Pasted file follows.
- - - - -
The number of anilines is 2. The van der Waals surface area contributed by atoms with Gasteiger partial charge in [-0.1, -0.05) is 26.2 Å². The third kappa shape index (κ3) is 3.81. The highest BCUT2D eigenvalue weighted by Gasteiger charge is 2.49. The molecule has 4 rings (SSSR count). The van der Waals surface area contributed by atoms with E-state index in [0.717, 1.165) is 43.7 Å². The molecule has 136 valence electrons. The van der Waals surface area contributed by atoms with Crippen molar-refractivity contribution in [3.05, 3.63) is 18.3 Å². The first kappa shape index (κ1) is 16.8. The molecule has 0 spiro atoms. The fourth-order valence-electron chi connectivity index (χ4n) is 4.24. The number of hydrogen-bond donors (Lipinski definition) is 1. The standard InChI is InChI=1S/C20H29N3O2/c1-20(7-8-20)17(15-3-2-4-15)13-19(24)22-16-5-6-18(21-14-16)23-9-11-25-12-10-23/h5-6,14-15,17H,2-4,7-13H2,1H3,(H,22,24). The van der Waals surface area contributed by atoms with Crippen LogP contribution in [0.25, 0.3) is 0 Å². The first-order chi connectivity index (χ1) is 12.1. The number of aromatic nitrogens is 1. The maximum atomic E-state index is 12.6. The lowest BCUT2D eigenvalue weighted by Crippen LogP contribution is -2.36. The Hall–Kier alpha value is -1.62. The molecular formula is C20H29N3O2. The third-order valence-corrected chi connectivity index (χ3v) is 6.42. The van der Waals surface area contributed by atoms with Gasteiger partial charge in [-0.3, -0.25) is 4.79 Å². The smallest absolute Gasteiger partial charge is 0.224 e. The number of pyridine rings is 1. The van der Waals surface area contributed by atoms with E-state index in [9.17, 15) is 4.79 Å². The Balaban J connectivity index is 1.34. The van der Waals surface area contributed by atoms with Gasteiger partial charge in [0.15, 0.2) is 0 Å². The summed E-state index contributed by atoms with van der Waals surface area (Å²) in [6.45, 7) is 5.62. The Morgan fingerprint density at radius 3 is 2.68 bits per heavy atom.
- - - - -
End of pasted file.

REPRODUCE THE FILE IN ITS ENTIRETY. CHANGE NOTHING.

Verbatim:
The number of anilines is 2. The van der Waals surface area contributed by atoms with Gasteiger partial charge in [-0.1, -0.05) is 26.2 Å². The third kappa shape index (κ3) is 3.81. The highest BCUT2D eigenvalue weighted by Gasteiger charge is 2.49. The molecule has 4 rings (SSSR count). The van der Waals surface area contributed by atoms with E-state index in [0.717, 1.165) is 43.7 Å². The molecule has 136 valence electrons. The van der Waals surface area contributed by atoms with Crippen molar-refractivity contribution in [3.05, 3.63) is 18.3 Å². The first kappa shape index (κ1) is 16.8. The molecule has 0 spiro atoms. The fourth-order valence-electron chi connectivity index (χ4n) is 4.24. The number of hydrogen-bond donors (Lipinski definition) is 1. The standard InChI is InChI=1S/C20H29N3O2/c1-20(7-8-20)17(15-3-2-4-15)13-19(24)22-16-5-6-18(21-14-16)23-9-11-25-12-10-23/h5-6,14-15,17H,2-4,7-13H2,1H3,(H,22,24). The van der Waals surface area contributed by atoms with Crippen LogP contribution in [0.25, 0.3) is 0 Å². The first-order chi connectivity index (χ1) is 12.1. The number of aromatic nitrogens is 1. The maximum atomic E-state index is 12.6. The lowest BCUT2D eigenvalue weighted by Crippen LogP contribution is -2.36. The Hall–Kier alpha value is -1.62. The molecular formula is C20H29N3O2. The third-order valence-corrected chi connectivity index (χ3v) is 6.42. The van der Waals surface area contributed by atoms with Gasteiger partial charge in [-0.3, -0.25) is 4.79 Å². The smallest absolute Gasteiger partial charge is 0.224 e. The number of pyridine rings is 1. The van der Waals surface area contributed by atoms with E-state index in [9.17, 15) is 4.79 Å². The Balaban J connectivity index is 1.34. The van der Waals surface area contributed by atoms with Gasteiger partial charge in [0.15, 0.2) is 0 Å². The summed E-state index contributed by atoms with van der Waals surface area (Å²) in [6.45, 7) is 5.62. The Morgan fingerprint density at radius 3 is 2.68 bits per heavy atom.